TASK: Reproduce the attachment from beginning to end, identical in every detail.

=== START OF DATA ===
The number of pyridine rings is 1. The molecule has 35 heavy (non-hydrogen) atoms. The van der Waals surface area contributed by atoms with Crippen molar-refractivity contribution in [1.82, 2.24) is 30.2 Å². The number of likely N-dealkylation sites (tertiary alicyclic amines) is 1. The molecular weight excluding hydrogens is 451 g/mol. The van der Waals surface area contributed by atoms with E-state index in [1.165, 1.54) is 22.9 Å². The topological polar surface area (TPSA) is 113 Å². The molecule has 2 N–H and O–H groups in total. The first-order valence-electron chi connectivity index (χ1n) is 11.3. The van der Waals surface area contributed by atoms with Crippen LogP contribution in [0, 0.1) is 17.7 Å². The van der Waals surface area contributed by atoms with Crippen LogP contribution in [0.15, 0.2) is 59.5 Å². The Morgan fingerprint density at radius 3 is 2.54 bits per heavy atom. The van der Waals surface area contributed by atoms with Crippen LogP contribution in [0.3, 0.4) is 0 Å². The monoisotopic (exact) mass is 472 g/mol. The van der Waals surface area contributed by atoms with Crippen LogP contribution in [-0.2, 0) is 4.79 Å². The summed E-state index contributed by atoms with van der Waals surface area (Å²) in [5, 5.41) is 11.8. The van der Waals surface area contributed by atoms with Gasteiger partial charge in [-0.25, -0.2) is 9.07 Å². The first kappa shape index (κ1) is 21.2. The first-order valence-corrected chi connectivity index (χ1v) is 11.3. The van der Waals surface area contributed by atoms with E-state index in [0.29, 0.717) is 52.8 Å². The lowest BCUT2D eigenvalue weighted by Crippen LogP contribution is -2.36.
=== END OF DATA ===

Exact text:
The number of pyridine rings is 1. The molecule has 35 heavy (non-hydrogen) atoms. The van der Waals surface area contributed by atoms with Crippen molar-refractivity contribution in [1.82, 2.24) is 30.2 Å². The number of likely N-dealkylation sites (tertiary alicyclic amines) is 1. The molecular weight excluding hydrogens is 451 g/mol. The van der Waals surface area contributed by atoms with E-state index in [1.165, 1.54) is 22.9 Å². The topological polar surface area (TPSA) is 113 Å². The molecule has 2 N–H and O–H groups in total. The first-order valence-electron chi connectivity index (χ1n) is 11.3. The van der Waals surface area contributed by atoms with Crippen LogP contribution in [0, 0.1) is 17.7 Å². The van der Waals surface area contributed by atoms with Crippen LogP contribution in [0.15, 0.2) is 59.5 Å². The Morgan fingerprint density at radius 3 is 2.54 bits per heavy atom. The van der Waals surface area contributed by atoms with Crippen LogP contribution in [0.3, 0.4) is 0 Å². The monoisotopic (exact) mass is 472 g/mol. The van der Waals surface area contributed by atoms with Crippen LogP contribution in [-0.2, 0) is 4.79 Å². The summed E-state index contributed by atoms with van der Waals surface area (Å²) in [5, 5.41) is 11.8. The van der Waals surface area contributed by atoms with Gasteiger partial charge in [-0.25, -0.2) is 9.07 Å². The first kappa shape index (κ1) is 21.2. The first-order valence-corrected chi connectivity index (χ1v) is 11.3. The van der Waals surface area contributed by atoms with E-state index in [0.29, 0.717) is 52.8 Å². The lowest BCUT2D eigenvalue weighted by Crippen LogP contribution is -2.36.